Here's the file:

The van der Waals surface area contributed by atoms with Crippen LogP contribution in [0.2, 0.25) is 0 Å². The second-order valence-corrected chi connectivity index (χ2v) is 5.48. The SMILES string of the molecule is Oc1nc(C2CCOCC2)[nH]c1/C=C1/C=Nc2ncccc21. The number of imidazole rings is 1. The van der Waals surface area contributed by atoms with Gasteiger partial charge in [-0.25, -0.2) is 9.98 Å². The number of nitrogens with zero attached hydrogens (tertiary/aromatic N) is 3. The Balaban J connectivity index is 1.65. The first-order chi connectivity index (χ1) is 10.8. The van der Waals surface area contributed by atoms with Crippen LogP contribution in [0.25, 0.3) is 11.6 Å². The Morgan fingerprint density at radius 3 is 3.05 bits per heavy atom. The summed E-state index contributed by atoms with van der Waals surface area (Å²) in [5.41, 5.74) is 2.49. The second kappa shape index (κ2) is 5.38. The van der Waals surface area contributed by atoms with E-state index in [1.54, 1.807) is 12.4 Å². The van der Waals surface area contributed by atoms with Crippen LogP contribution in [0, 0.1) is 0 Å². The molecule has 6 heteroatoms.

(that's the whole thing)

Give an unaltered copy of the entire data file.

The van der Waals surface area contributed by atoms with Crippen LogP contribution in [0.2, 0.25) is 0 Å². The second-order valence-corrected chi connectivity index (χ2v) is 5.48. The SMILES string of the molecule is Oc1nc(C2CCOCC2)[nH]c1/C=C1/C=Nc2ncccc21. The number of imidazole rings is 1. The van der Waals surface area contributed by atoms with Gasteiger partial charge in [-0.25, -0.2) is 9.98 Å². The number of nitrogens with zero attached hydrogens (tertiary/aromatic N) is 3. The Balaban J connectivity index is 1.65. The first-order chi connectivity index (χ1) is 10.8. The van der Waals surface area contributed by atoms with Crippen LogP contribution in [0.25, 0.3) is 11.6 Å². The Morgan fingerprint density at radius 3 is 3.05 bits per heavy atom. The summed E-state index contributed by atoms with van der Waals surface area (Å²) in [5.41, 5.74) is 2.49. The second kappa shape index (κ2) is 5.38. The van der Waals surface area contributed by atoms with E-state index in [1.54, 1.807) is 12.4 Å². The van der Waals surface area contributed by atoms with Crippen LogP contribution in [0, 0.1) is 0 Å². The molecule has 6 heteroatoms.